Because labor is a measure of energy, it may seem strange to imagine that work may be negative—but it can! Work is the amount of energy used by a force over a certain distance. If you try to stop the net from moving, you will apply a force in the other direction. This new force is called work. Since energy cannot be created or destroyed, if you apply enough force in one direction, all the energy stored in the object being pulled will be converted into other forms of energy, primarily heat. This is why engines use friction to create heat - friction is an irreversible process so it cannot produce energy itself, but it can convert energy from another source. For example, if I rub two sticks together, we generate some heat and light some fireflies! The energy from our hands rubbing together was first stored as kinetic energy in our arms and then transformed into potential energy as we lifted our arms high into the air. Finally, this energy was transformed back into kinetic energy as we dropped them again.
Work can be positive or negative. A clock's hand is pushing down on the hour hand and lifting up on the minute hand; this is positive work. When a book is opened, its cover is lying flat and its pages are standing up; this is also positive work. However, when a book is closed, its cover is standing up and its pages are lying down; this is negative work. When ice melts, water molecules move from the solid state into the liquid state and increase their entropy.
When an item travels in the opposite direction to the direction of force application, it performs negative work. Taking a pail of water from a well, for example. The force is applied to the rope downward, yet the movement of the bucket is upward. As a result, the negative work. Done by the rope is equal to mgh, where m is the mass of the bucket and g is acceleration due to gravity.
Negative work can also be called work done by inertia. If object A has mass m and velocity v before a force acts on it, then after the act it will have mass m-v and velocity 0. So its work value will be (m-v)xg = -mvg or -w where w is w o rk. This means that A has done work on B (the force acting on it). In other words, A has accelerated B.
Work can only be done on physical objects. It cannot be created or destroyed. So if you have a box with some stuff in it that weighs 10 pounds and you lift it up into the air so it's out of reach, that thing still did positive work on you because muscle power is positive work too. Yet it didn't weigh anything less when you let go so it can only have increased your energy level somehow... probably through oxygen consumption.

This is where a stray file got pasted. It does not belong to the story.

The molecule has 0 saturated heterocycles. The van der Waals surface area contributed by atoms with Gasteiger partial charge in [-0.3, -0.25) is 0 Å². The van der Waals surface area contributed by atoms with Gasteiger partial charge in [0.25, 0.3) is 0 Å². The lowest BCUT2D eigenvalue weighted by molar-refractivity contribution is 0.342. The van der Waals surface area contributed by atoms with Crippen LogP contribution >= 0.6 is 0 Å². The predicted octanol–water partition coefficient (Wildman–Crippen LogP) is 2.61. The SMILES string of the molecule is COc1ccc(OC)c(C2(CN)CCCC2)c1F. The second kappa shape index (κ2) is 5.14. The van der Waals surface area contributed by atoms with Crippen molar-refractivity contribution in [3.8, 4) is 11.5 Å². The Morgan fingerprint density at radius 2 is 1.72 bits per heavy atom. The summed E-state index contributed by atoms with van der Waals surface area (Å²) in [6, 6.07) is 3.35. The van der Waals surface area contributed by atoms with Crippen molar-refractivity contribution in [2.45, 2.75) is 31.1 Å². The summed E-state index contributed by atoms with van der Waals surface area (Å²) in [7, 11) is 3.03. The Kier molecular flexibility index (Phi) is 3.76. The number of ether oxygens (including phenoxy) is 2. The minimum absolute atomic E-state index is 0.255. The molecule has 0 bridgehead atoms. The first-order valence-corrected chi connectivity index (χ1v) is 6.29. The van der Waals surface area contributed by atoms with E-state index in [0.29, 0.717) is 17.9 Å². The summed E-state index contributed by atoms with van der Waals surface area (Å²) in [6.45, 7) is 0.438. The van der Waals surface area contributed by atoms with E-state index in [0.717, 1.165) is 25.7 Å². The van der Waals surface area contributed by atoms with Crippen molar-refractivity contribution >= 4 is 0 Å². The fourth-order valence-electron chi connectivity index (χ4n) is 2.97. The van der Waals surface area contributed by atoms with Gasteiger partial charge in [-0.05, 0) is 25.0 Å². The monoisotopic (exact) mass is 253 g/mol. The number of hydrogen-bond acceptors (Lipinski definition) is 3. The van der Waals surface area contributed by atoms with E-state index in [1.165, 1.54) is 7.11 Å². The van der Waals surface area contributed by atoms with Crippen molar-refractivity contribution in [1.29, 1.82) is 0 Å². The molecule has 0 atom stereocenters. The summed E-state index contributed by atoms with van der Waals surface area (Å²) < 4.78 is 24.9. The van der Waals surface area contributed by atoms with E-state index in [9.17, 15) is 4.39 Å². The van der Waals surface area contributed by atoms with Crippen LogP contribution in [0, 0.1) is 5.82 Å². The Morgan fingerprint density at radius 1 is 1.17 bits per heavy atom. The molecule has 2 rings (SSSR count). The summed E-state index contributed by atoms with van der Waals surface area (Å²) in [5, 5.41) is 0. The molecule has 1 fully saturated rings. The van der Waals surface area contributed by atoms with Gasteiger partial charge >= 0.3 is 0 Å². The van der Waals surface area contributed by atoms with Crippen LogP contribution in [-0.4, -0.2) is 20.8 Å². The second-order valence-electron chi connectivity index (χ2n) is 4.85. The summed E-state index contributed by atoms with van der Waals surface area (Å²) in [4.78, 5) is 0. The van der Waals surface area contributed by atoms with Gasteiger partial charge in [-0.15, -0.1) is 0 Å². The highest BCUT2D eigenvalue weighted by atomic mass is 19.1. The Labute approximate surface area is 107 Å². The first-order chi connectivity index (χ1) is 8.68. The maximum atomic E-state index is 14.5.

Work can be positive or negative; if the force has a component in the same direction as the object's displacement, it is producing positive work. If the force contains a component in the opposite direction as the displacement, it causes negative work. For example, if you were to lift a weight off the ground and hold it above your head, you would have done negative work on the weight.
Negative work is done on an item by a force in the setting of classical mechanics, as you explain, when the motion of the object is in the opposite direction to the force. Such negative work shows that the force is tending to slow the item down, i.e., reduce its kinetic energy. Reducing the kinetic energy of an object lowers its potential energy, and objects have a maximum potential energy per unit mass. Thus, negative work amounts to using up available energy.
In physics textbooks, this topic is often covered under the heading of "irreversible processes". Physical laws are not violated by irreversible processes such as heat flow or chemical reactions. Rather, they provide the framework for understanding these processes. Irreversibility arises as a consequence of our inability to reverse the process of entropy increase (or decay for radioactive elements).
An example of negative work in daily life occurs when a person lowers himself using a rope into a well. The effort required to do this work is used up, instead of being stored as elastic strain energy in the rope.
Another example is when someone pushes against a door to open it. This action uses up some of the pusher's mechanical energy and reduces the door's potential energy.
Yet another example is when someone pulls on a leash to move his dog toward him. Once again, some of the person's mechanical energy is used up and the dog's potential energy is reduced.
When a force works in the opposite direction of displacement, the work done by a body might be negative. Work done by a force is positive if the applied force has a component in the displacement direction. Work done by a force is zero if there is no displacement.
For example, consider a force pulling up on a weight. The weight will fall back down again, but because it is being pulled up, work is done lifting the weight high into the air. This work is negative because it goes against the natural tendency for things to fall down. Lifting a weight up uses energy from your muscles and nerves; this action can be good or bad depending on what type of work you are doing. Lifting weights is useful for building muscle mass and strength. Lifting heavy objects is also used by athletes when they want to increase their power output during exercises such as jumping or throwing.
Work can also be negative if a force tries to pull something apart. For example, if you were to try to pull two strands of hair apart, then you would need to apply a force against the force trying to pull them together, which would require negative work. This could happen, for example, if one strand was tied up with string and you tried to pull it free. The work done by the force holding the hairs together would be negative because it goes against the natural state of things to stick together.